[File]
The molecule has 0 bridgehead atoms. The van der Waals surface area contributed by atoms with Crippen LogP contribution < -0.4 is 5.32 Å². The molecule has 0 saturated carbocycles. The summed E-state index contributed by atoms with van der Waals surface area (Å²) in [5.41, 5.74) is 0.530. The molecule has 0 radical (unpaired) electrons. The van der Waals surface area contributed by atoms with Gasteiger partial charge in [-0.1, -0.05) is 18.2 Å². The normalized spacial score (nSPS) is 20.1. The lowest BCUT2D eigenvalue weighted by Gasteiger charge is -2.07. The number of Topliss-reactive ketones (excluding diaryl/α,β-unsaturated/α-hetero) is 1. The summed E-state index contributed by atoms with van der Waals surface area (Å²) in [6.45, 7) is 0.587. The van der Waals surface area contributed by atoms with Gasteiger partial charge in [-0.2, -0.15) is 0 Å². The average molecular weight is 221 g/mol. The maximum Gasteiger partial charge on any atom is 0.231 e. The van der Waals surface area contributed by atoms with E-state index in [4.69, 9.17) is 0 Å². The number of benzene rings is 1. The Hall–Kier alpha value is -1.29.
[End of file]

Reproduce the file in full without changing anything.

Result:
The molecule has 0 bridgehead atoms. The van der Waals surface area contributed by atoms with Crippen LogP contribution < -0.4 is 5.32 Å². The molecule has 0 saturated carbocycles. The summed E-state index contributed by atoms with van der Waals surface area (Å²) in [5.41, 5.74) is 0.530. The molecule has 0 radical (unpaired) electrons. The van der Waals surface area contributed by atoms with Gasteiger partial charge in [-0.1, -0.05) is 18.2 Å². The normalized spacial score (nSPS) is 20.1. The lowest BCUT2D eigenvalue weighted by Gasteiger charge is -2.07. The number of Topliss-reactive ketones (excluding diaryl/α,β-unsaturated/α-hetero) is 1. The summed E-state index contributed by atoms with van der Waals surface area (Å²) in [6.45, 7) is 0.587. The van der Waals surface area contributed by atoms with Gasteiger partial charge in [-0.2, -0.15) is 0 Å². The average molecular weight is 221 g/mol. The maximum Gasteiger partial charge on any atom is 0.231 e. The van der Waals surface area contributed by atoms with E-state index in [4.69, 9.17) is 0 Å². The number of benzene rings is 1. The Hall–Kier alpha value is -1.29.